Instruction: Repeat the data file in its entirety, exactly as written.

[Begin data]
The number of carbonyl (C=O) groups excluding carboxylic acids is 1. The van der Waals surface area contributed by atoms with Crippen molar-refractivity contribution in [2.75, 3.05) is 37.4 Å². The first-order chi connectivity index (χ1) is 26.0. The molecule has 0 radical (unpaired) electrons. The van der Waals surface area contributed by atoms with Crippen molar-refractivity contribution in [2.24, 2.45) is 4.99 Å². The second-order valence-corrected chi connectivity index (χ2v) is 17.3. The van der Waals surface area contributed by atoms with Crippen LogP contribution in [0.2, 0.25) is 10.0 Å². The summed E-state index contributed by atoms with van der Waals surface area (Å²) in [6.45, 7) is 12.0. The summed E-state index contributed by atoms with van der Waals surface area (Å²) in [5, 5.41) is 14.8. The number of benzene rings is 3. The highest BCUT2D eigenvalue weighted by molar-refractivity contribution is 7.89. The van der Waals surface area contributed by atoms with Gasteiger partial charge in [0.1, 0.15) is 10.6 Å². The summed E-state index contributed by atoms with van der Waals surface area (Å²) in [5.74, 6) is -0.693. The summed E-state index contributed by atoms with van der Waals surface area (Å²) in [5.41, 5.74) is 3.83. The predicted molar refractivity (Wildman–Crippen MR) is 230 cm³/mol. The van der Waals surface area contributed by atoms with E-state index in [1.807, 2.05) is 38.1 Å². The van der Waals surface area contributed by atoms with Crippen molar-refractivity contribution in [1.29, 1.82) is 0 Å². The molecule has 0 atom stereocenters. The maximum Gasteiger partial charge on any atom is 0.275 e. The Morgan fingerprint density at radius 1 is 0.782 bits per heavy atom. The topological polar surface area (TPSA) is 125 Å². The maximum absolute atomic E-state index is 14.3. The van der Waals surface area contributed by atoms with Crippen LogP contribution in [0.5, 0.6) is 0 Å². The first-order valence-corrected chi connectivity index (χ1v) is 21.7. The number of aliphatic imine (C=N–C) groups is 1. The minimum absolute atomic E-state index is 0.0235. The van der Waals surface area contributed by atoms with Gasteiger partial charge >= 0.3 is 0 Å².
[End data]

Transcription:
The number of carbonyl (C=O) groups excluding carboxylic acids is 1. The van der Waals surface area contributed by atoms with Crippen molar-refractivity contribution in [2.75, 3.05) is 37.4 Å². The first-order chi connectivity index (χ1) is 26.0. The molecule has 0 radical (unpaired) electrons. The van der Waals surface area contributed by atoms with Crippen molar-refractivity contribution in [2.24, 2.45) is 4.99 Å². The second-order valence-corrected chi connectivity index (χ2v) is 17.3. The van der Waals surface area contributed by atoms with Crippen LogP contribution in [0.2, 0.25) is 10.0 Å². The summed E-state index contributed by atoms with van der Waals surface area (Å²) in [6.45, 7) is 12.0. The summed E-state index contributed by atoms with van der Waals surface area (Å²) in [5, 5.41) is 14.8. The number of benzene rings is 3. The highest BCUT2D eigenvalue weighted by molar-refractivity contribution is 7.89. The van der Waals surface area contributed by atoms with Gasteiger partial charge in [0.1, 0.15) is 10.6 Å². The summed E-state index contributed by atoms with van der Waals surface area (Å²) in [5.74, 6) is -0.693. The summed E-state index contributed by atoms with van der Waals surface area (Å²) in [5.41, 5.74) is 3.83. The predicted molar refractivity (Wildman–Crippen MR) is 230 cm³/mol. The van der Waals surface area contributed by atoms with E-state index in [1.807, 2.05) is 38.1 Å². The van der Waals surface area contributed by atoms with Crippen molar-refractivity contribution in [1.29, 1.82) is 0 Å². The molecule has 0 atom stereocenters. The maximum Gasteiger partial charge on any atom is 0.275 e. The Morgan fingerprint density at radius 1 is 0.782 bits per heavy atom. The topological polar surface area (TPSA) is 125 Å². The maximum absolute atomic E-state index is 14.3. The van der Waals surface area contributed by atoms with Crippen LogP contribution in [0.5, 0.6) is 0 Å². The first-order valence-corrected chi connectivity index (χ1v) is 21.7. The number of aliphatic imine (C=N–C) groups is 1. The minimum absolute atomic E-state index is 0.0235. The van der Waals surface area contributed by atoms with Gasteiger partial charge >= 0.3 is 0 Å².